What is Weight in Science? - Lesson for Kids

An error occurred trying to load this video.

Try refreshing the page, or contact customer support.

Coming up next: What is Energy? - Lesson for Kids

You're on a roll. Keep up the good work!

Take Quiz Watch Next Lesson
 Replay
Your next lesson will play in 10 seconds
  • 0:04 What Is Weight?
  • 0:27 Weight as a Force
  • 1:06 Matter & Weight
  • 2:11 Weight on the Moon
  • 2:29 Lesson Summary
Save Save Save

Want to watch this again later?

Log in or sign up to add this lesson to a Custom Course.

Log in or Sign up

Timeline
Autoplay
Autoplay
Speed Speed

Recommended Lessons and Courses for You

Lesson Transcript
Instructor: Wendy McDougal

Wendy has taught high school Biology and has a master's degree in education.

When you step onto a scale, you find out how much you weigh. But what does weight really measure, and what makes it vary depending on the object? Read more to find out.

What Is Weight?

Do you know how much you weigh? If not, what is the best way to find out? That's right, you can step onto a scale. Now here's another question: would your weight change if you took your scale to the moon and weighed yourself there?

In fact, you would weigh much less on the moon than you do here on Earth. Why? In this lesson, we'll answer this question as we take a closer look at what defines weight.

Weight as a Force

Let's imagine that you're standing on a scale to find out your weight. As you stand on the scale, it's actually measuring the relationship between you and a particular force. Can you guess which force that is? If you said gravity, you are correct!

Weight is actually a measure of the amount of force that you exert on the scale. This force is due to the pull of gravity.

Gravity, as you probably already know, is the force that pulls everything down. Whether we're talking about an elephant or a feather, gravity hugs everything to the earth in the same way.

Since the force of gravity is always the same, why do different objects weigh different amounts? The answer lies in how much matter the object has. Okay, so what is matter?

Matter & Weight

Just about everything is matter. For starters, you are matter. The chair you are sitting on is matter. In fact, when you look around, everything you see is matter. But that's not all: even the invisible air around you is matter!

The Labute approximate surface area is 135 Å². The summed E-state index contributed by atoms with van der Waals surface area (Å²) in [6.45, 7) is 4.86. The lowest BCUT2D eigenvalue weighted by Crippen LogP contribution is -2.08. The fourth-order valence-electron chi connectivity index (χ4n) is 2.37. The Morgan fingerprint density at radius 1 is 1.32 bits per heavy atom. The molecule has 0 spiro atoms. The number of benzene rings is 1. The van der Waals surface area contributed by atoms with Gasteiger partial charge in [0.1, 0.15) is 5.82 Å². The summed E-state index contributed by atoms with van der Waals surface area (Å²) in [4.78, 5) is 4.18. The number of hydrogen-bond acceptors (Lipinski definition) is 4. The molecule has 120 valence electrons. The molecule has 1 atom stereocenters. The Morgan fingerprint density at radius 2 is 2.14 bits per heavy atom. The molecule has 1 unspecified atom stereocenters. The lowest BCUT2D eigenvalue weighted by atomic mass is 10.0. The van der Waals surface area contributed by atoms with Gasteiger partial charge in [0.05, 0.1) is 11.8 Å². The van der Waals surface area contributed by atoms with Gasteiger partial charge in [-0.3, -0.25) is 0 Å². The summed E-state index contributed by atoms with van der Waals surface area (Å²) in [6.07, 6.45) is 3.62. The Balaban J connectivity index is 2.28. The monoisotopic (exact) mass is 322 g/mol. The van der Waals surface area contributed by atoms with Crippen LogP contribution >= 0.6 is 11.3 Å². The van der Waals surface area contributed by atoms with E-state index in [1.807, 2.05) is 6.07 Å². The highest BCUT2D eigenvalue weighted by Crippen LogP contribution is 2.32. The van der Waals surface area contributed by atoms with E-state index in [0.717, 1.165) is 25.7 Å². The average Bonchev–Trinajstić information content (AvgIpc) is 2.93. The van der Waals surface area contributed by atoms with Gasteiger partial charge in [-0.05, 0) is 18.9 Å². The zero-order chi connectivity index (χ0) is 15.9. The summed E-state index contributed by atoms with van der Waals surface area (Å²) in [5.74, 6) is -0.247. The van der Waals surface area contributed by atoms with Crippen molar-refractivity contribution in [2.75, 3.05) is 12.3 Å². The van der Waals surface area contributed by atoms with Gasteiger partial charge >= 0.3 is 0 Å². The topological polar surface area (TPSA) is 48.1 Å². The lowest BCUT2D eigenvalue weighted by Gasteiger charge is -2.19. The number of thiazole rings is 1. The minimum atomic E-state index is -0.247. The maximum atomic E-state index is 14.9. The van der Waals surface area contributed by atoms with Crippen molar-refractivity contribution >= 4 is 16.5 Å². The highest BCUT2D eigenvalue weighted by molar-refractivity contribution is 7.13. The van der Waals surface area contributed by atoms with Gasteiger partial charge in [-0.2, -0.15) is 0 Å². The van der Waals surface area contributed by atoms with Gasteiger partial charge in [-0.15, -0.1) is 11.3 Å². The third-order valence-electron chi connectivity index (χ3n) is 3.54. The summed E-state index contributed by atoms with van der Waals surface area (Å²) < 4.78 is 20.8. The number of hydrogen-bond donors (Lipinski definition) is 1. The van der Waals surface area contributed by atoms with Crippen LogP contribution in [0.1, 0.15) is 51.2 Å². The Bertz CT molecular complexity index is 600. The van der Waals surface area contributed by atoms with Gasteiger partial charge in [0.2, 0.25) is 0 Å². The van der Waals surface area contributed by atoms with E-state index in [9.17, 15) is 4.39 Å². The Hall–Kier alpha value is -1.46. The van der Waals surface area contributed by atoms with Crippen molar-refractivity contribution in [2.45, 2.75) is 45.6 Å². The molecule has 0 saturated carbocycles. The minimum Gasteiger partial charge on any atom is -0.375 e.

That's because matter is anything that has mass and takes up space. When you multiply the amount of matter in something by the force of gravity, you get that thing's weight.

Matter x Gravity = Weight

As you might guess, the more matter on the scale, the higher the weight. For example, you can take a balloon and set it on the scale, recording its weight. Next, blow up the very same balloon. Now you have added matter to that balloon in the form of air. This creates more force, and therefore more weight.

To unlock this lesson you must be a Study.com Member.
Create your account

Register to view this lesson

Are you a student or a teacher?

Unlock Your Education

See for yourself why 30 million people use Study.com

Become a Study.com member and start learning now.
Become a Member  Back
What teachers are saying about Study.com
Try it risk-free for 30 days

Earning College Credit

Did you know… We have over 200 college courses that prepare you to earn credit by exam that is accepted by over 1,500 colleges and universities. You can test out of the first two years of college and save thousands off your degree. Anyone can earn credit-by-exam regardless of age or education level.

To learn more, visit our Earning Credit Page

Transferring credit to the school of your choice

Not sure what college you want to attend yet? Study.com has thousands of articles about every imaginable degree, area of study and career path that can help you find the school that's right for you.

Create an account to start this course today
Try it risk-free for 30 days!
Create an account
Support